AIoT Means Alot: The Internet of Things Gets an Artificial Intelligence Jolt


The merging of AI and IoT enables autonomous connected devices that have the ability to independently decide and execute the best course of action.

Artificial intelligence is converging with the Internet of Things, and the result is something called “AIoT.” It means IoT networks and associated endpoints may be able to operate, self-heal, and deliver data and insights in real-time with little or no human intervention.

“The merging of artificial intelligence (AI) and the Internet of Things (IoT) transforms how we interact with the world around us,” says Antonio Grasso, who discusses the rise of AIoT in his latest work, Toward a Post-Digital Society. “AIoT is the confluence of IoT and AI to build intelligent network and systems that can better inform thinking.”

Associated real-time applications are emerging as these two far-reaching technologies align. Many companies are learning to use AIoT “to improve security in real-time data analysis, as it helps to detect trends and spikes in demand, or suspicious events, which helps to keep users safe during a purchase process,” recent post by Telefónica states.

AIoT brings autonomy

In this sense, AIoT “can be defined as a new technology in charge of providing physical elements with autonomy so that they can analyze the situation and make decisions based on automatic learning,” the Telefónica authors state.

“Another significant example is the use of AIoT in autonomous vehicles,” the co-authors state. “It is installed in the on-board computer, cameras and other connected elements, so that they can be able to make autonomous decisions in real time, taking into account road conditions, road safety, and driving mode.”

See also: Addressing the Challenges of Real-Time Data Sharing in IoT

Grasso outlines the evolution of AIoT from its early IoT roots:

  • Siloed IoT: The system core controls devices. Sensoring and monitoring is the core feature. “A network of sensors that ingest data on the environment and help monitor varios environment-related attributes.”
  • Connected IoT: The devices are interconnected and interact with each other. Management and control is the core feature. “Unifications, cleaning, classification, and storage of the data ingested through various connected sensors.”
  • Augmented IoT: An ecosystem of connected devices augmented with analytics to enhance their value. Augmentation is the core feature. “The analysis of data processed from sensors to derive insights to optimally control the connected environment.”
  • AIoT: An intelligence-driven ecosystem of connected devices with autonomous operations. Autonomy is the core feature. “The ability to independently decide and execute the best course of action.”

AIoT provides “the next evolutionary step in the technology sector that gives even more value to data,” the Telefónica authors agree. Taken alone, the IoT “is based on connectivity that allows physical elements, devices, to transfer data over a wireless network and communicate with other devices.”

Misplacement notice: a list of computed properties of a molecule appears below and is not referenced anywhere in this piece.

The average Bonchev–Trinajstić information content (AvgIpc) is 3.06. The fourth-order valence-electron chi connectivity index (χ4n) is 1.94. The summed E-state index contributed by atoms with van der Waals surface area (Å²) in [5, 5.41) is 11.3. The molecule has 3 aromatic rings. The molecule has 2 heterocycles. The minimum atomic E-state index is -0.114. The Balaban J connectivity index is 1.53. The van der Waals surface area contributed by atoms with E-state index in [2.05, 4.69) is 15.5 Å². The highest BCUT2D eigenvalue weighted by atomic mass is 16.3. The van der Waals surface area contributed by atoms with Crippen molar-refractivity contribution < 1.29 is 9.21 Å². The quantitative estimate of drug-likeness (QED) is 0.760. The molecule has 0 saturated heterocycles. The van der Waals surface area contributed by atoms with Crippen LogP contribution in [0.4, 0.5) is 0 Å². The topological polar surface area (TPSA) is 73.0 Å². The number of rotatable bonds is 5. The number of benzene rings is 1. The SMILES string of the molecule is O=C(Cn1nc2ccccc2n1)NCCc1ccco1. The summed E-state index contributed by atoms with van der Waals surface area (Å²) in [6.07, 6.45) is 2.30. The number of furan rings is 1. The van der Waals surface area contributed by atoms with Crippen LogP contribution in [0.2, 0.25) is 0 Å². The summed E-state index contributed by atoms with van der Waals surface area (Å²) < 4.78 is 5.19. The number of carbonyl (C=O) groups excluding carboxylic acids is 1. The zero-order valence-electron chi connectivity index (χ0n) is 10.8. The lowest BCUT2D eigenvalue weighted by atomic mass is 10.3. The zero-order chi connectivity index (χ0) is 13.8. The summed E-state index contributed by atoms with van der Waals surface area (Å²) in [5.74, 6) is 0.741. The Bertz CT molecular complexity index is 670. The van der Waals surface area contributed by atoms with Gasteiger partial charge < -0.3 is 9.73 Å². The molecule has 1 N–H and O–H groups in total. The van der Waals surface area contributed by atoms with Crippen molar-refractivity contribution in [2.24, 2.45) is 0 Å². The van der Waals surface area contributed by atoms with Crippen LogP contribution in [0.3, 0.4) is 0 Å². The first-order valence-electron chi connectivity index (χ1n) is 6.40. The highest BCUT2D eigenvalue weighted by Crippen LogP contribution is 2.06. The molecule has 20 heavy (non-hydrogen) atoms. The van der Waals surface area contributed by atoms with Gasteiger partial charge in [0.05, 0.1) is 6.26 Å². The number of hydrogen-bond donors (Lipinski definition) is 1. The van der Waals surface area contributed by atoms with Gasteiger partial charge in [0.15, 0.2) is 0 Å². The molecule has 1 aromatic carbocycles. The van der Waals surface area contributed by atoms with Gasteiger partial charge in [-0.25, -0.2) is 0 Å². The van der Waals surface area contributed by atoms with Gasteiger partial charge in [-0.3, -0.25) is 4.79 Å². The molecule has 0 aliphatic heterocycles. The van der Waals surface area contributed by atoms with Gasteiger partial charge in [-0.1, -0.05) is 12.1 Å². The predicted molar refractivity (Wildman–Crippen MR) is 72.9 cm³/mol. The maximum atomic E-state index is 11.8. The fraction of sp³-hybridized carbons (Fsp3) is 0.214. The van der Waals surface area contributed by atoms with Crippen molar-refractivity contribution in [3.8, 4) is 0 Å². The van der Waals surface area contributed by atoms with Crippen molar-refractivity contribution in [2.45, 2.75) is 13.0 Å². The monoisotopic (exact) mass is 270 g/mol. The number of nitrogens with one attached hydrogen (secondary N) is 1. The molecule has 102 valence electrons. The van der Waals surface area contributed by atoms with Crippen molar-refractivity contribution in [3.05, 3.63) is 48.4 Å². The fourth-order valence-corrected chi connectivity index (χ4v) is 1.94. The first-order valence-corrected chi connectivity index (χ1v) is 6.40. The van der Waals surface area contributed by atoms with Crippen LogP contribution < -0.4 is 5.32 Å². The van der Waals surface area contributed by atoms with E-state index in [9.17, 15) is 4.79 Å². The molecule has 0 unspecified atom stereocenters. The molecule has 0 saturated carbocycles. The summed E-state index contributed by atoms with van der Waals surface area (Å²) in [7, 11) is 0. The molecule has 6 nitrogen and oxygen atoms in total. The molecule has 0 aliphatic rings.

Such technology “is increasingly present in industrial, agricultural and health sectors, and even in buildings and a good number of elements that are part of the so-called smart cities,” they add. “It also offers a wealth of options and opportunities to improve people’s lives and work environments.”

The Al portion enables networks to “detect errors and warn of them in the future,” as well as support “corporate strategies in recruitment processes or in the field of supply chains.”

Examples of additional AIoT applications range from industrial environments to leisure and tourism, from agriculture and livestock farming to transport and logistics, from banking and insurance, the Telefónica authors explain.

AIoT is also present “in today’s smartphones, as they use intelligent applications that are able to learn and respond automatically through human interaction.,” they continue. “One example is voice assistants such as Siri, Alexa or Cortana, through which the user can perform searches, make calls, compose messages or open other applications.”

AIoT, they add, “is also used in the recommendation systems installed in applications, social networks, emails and streaming platforms, among others. These tools are designed to generate and provide suggestions and content to the user in a personalized way. They use AI algorithms and machine learning techniques to create an advanced neural network between products and users.”

In addition, “users do not have to spend time checking devices, as AIoT-based systems are autonomous, which saves resources and time,” the co-authors point out. “And thanks to the deployment of the 5G network, the number of devices connected to each other can increase, optimizing processes and improving scalability.”


About Joe McKendrick

Joe McKendrick is RTInsights Industry Editor and industry analyst focusing on artificial intelligence, digital, cloud and Big Data topics. His work also appears in Forbes an Harvard Business Review. Over the last three years, he served as co-chair for the AI Summit in New York, as well as on the organizing committee for IEEE's International Conferences on Edge Computing. (full bio). Follow him on Twitter @joemckendrick.

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